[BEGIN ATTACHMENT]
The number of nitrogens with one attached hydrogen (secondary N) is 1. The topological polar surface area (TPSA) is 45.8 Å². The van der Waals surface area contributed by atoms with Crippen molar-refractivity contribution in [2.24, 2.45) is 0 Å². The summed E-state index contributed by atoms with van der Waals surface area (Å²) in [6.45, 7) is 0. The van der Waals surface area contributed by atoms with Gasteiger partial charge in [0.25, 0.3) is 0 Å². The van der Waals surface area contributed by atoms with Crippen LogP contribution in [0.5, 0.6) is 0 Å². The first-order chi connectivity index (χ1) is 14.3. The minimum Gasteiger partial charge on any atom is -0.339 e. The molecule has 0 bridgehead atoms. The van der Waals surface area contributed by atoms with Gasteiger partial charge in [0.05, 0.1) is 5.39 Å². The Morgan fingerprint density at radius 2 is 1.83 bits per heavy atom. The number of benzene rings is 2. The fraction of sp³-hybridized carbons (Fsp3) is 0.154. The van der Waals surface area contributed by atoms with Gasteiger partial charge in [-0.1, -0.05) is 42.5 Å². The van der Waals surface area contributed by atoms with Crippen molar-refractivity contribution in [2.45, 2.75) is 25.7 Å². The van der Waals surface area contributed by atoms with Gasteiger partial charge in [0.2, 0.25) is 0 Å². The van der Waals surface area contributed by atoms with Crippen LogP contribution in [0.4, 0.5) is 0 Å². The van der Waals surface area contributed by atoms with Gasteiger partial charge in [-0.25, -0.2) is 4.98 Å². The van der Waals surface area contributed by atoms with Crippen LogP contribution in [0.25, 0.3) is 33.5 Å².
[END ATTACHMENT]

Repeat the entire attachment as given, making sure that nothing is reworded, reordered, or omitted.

The number of nitrogens with one attached hydrogen (secondary N) is 1. The topological polar surface area (TPSA) is 45.8 Å². The van der Waals surface area contributed by atoms with Crippen molar-refractivity contribution in [2.24, 2.45) is 0 Å². The summed E-state index contributed by atoms with van der Waals surface area (Å²) in [6.45, 7) is 0. The van der Waals surface area contributed by atoms with Gasteiger partial charge in [0.25, 0.3) is 0 Å². The van der Waals surface area contributed by atoms with Crippen LogP contribution in [0.5, 0.6) is 0 Å². The first-order chi connectivity index (χ1) is 14.3. The minimum Gasteiger partial charge on any atom is -0.339 e. The molecule has 0 bridgehead atoms. The van der Waals surface area contributed by atoms with Gasteiger partial charge in [0.05, 0.1) is 5.39 Å². The Morgan fingerprint density at radius 2 is 1.83 bits per heavy atom. The number of benzene rings is 2. The fraction of sp³-hybridized carbons (Fsp3) is 0.154. The van der Waals surface area contributed by atoms with Gasteiger partial charge in [-0.1, -0.05) is 42.5 Å². The van der Waals surface area contributed by atoms with Crippen molar-refractivity contribution in [2.45, 2.75) is 25.7 Å². The van der Waals surface area contributed by atoms with Gasteiger partial charge in [0.2, 0.25) is 0 Å². The van der Waals surface area contributed by atoms with Crippen LogP contribution in [0.4, 0.5) is 0 Å². The van der Waals surface area contributed by atoms with Gasteiger partial charge in [-0.25, -0.2) is 4.98 Å². The van der Waals surface area contributed by atoms with Crippen LogP contribution in [0.25, 0.3) is 33.5 Å².